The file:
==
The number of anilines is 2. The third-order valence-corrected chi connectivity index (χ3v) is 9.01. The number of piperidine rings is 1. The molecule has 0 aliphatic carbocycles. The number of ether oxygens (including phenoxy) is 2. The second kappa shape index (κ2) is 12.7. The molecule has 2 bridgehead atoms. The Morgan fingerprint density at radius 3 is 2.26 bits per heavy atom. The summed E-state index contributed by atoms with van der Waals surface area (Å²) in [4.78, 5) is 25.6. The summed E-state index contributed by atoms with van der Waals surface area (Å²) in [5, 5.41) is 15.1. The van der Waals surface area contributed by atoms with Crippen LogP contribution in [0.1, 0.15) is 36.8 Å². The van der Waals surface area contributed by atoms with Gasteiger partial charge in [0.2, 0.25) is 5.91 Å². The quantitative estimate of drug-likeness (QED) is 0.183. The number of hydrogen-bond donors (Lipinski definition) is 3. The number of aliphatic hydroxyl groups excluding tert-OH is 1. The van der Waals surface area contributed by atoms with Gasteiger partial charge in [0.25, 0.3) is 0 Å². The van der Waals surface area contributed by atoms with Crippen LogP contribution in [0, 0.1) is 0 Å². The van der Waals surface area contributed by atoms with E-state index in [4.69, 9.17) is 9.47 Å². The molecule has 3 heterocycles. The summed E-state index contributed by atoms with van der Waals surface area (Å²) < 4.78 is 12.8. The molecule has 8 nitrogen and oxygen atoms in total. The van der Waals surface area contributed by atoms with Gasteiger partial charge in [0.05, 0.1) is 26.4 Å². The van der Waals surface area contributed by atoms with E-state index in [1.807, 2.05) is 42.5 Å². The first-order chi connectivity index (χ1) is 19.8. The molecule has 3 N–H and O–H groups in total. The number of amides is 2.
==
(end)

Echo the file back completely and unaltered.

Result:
The number of anilines is 2. The third-order valence-corrected chi connectivity index (χ3v) is 9.01. The number of piperidine rings is 1. The molecule has 0 aliphatic carbocycles. The number of ether oxygens (including phenoxy) is 2. The second kappa shape index (κ2) is 12.7. The molecule has 2 bridgehead atoms. The Morgan fingerprint density at radius 3 is 2.26 bits per heavy atom. The summed E-state index contributed by atoms with van der Waals surface area (Å²) in [4.78, 5) is 25.6. The summed E-state index contributed by atoms with van der Waals surface area (Å²) in [5, 5.41) is 15.1. The van der Waals surface area contributed by atoms with Crippen LogP contribution in [0.1, 0.15) is 36.8 Å². The van der Waals surface area contributed by atoms with Gasteiger partial charge in [0.2, 0.25) is 5.91 Å². The quantitative estimate of drug-likeness (QED) is 0.183. The number of hydrogen-bond donors (Lipinski definition) is 3. The number of aliphatic hydroxyl groups excluding tert-OH is 1. The van der Waals surface area contributed by atoms with Gasteiger partial charge in [0.25, 0.3) is 0 Å². The van der Waals surface area contributed by atoms with Crippen LogP contribution in [0, 0.1) is 0 Å². The van der Waals surface area contributed by atoms with E-state index in [4.69, 9.17) is 9.47 Å². The molecule has 3 heterocycles. The summed E-state index contributed by atoms with van der Waals surface area (Å²) < 4.78 is 12.8. The molecule has 8 nitrogen and oxygen atoms in total. The van der Waals surface area contributed by atoms with Gasteiger partial charge in [0.05, 0.1) is 26.4 Å². The van der Waals surface area contributed by atoms with E-state index in [1.807, 2.05) is 42.5 Å². The first-order chi connectivity index (χ1) is 19.8. The molecule has 3 N–H and O–H groups in total. The number of amides is 2.